Curated by Founders Circle Partner
Why the Stock Options
System is Broken
The following perspective comes from interviews of Founders, CEOs, CFOs and GCs of several of the 24 companies Founders Circle has had the privilege of working with (far too many names to include in the byline). As each of these leaders reflected on the aligned liquidity programs they organized for their companies, they wanted to offer a POV of “knowing what I know now, here’s what I’d do differently”. The Partners of Founders Circle sincerely thanks everyone for their commentary.
Incentive stock options plans were originally designed to encourage employees to patiently help build startups over the long-term. By leaving the company, they’d forfeit a shot at a large amount of money.
But with the most successful startups staying private well beyond the old IPO windows—the median age of a company when it makes its IPO has grown from 7 years to 12 years—the entrenched stock option structure hurts both companies and employees, forcing workers to stay at a job longer than they want and companies to hang on to executives they’re ready to replace.
This doesn’t need to be the case, though. We’ve helped 22 companies navigate these waters, and had countless conversations with executive teams who are trying to solve these problems. The good news is that it’s easy to design an incentive program that meets the needs of both a company and its workers. The thing that’s become more clear to us over the years is that it just requires a little planning in the years leading up to hypergrowth.
Staying private longer makes a lot of sense for #breakawaygrowth companies. It allows them to focus on their operations and not worry about quarterly reports. It also means that more of the wealth creation that occurs as the company grows goes to employees and early backers, as opposed to public investors.
The downside, which many companies only realize too late, is that the stock option structure as currently designed doesn’t scale well beyond year seven. And it can create a variety of problems if companies don’t take steps to do something about it early.
To understand why, let’s first cover some basics. There are two separate costs for employees to exercise their vested options. The first is the purchase price. This is typically a fairly low cents-per-share figure.
The second is related to the tax liability. That’s the crusher. Purchased options are taxed as ordinary income; if the vested options are exercised during years 7 through 12, when the company’s valuation is skyrocketing, the tax is assessed on the difference between the strike price and the 409A price. This is typically several dollars-per-share. Many people simply can’t afford to pay it because, in all likelihood, their startup salary didn’t allow for socking away the kind of cash necessary for such a large transaction.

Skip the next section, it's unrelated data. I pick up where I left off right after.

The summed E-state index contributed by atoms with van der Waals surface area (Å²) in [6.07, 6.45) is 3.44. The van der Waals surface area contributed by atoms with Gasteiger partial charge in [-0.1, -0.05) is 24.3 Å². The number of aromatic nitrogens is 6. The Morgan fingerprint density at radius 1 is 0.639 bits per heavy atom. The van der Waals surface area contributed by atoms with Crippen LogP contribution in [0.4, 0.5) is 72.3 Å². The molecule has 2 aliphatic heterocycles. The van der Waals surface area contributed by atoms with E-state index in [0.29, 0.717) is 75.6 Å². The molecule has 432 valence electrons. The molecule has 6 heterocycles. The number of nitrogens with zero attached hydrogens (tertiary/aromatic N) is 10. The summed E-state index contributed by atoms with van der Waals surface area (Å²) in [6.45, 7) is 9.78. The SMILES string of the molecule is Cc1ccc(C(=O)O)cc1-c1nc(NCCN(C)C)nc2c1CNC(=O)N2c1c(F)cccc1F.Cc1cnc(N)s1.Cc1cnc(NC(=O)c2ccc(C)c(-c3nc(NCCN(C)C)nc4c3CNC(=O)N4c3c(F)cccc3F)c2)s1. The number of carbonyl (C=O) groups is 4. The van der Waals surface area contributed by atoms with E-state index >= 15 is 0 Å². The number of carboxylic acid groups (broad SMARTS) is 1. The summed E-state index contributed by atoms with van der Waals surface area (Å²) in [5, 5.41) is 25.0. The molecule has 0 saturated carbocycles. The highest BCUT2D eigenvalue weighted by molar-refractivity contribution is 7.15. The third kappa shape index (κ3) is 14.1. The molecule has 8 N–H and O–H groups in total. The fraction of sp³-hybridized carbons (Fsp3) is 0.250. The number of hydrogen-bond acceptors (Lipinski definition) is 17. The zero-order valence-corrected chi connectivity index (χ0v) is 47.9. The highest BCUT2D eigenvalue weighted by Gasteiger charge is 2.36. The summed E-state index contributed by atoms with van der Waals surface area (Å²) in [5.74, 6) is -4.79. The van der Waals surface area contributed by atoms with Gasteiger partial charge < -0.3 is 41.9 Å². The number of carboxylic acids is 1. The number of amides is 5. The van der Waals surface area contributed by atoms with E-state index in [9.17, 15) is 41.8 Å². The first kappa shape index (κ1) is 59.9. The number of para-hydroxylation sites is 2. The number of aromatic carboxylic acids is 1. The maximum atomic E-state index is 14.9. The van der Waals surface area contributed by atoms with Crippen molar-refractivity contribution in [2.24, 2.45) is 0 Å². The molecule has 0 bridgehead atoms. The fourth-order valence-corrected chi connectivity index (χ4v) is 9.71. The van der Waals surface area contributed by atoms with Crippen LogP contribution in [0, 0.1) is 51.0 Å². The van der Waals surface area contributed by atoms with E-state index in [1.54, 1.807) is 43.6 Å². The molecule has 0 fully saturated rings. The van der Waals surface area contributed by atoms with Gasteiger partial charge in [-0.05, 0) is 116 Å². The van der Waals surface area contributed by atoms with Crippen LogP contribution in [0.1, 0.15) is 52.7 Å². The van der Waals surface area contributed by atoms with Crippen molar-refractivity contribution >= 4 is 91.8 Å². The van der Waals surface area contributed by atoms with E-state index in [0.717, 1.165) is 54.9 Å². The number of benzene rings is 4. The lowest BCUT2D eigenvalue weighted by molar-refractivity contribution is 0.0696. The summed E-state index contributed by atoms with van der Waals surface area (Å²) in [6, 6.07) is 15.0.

So, what happens in today’s highest performing startups? What we’ve seen is that employees, all the way up the ladder, men and women who have worked incredibly hard to help build the company are feeling trapped. Here are a few scenarios where employees face either losing their hard earned vested shares or face a huge burden by having to come up with the cash for the exercise price and tax liability:
If the employee is a good financial planner, she might want to exercise her vested options in an effort to get those shares into long-term capital gains, which have a much lower tax rate. However, without the necessary cash, she’s forced to hold and wait to exercise and sell at the same time, at the future exit date, where her tax bill will be at the higher ordinary income rate. A significant portion of wealth that should have gone into the employee’s pocket goes to Uncle Sam instead.
If an employee has no intention of leaving the company and is planning on patiently waiting for that future exercise and sale event, he’s going to come up against an ominous immovable wall with a federally mandated expiration of all options after 10 years. Today, employees across all kinds of private companies are starting to be forced into a very stressful and potentially demoralizing “exercise it or lose it” situation.
If an employee wishes to or needs to leave the company, he usually has 90 days, mandated by the company, to come-up with the necessary cash to exercise his options or face having them expire and absorbed back into the company. So people stay. But they’re not happy about it.
Then there are companies who can’t bring themselves to let an employee go when they’re no longer a fit. We’ve seen people remain employed for years because the company cared about them, valued their contribution in the early days of the company and didn’t want to put them in an exercise it or lose it situation. These people are often referred to as “vest in peace” as they’re shunted off to some far flung part of the company in a low impact role. The goal of a company should be to have motivated, energized employees who want to be there to build a company—not forced to be there because of financial constraints.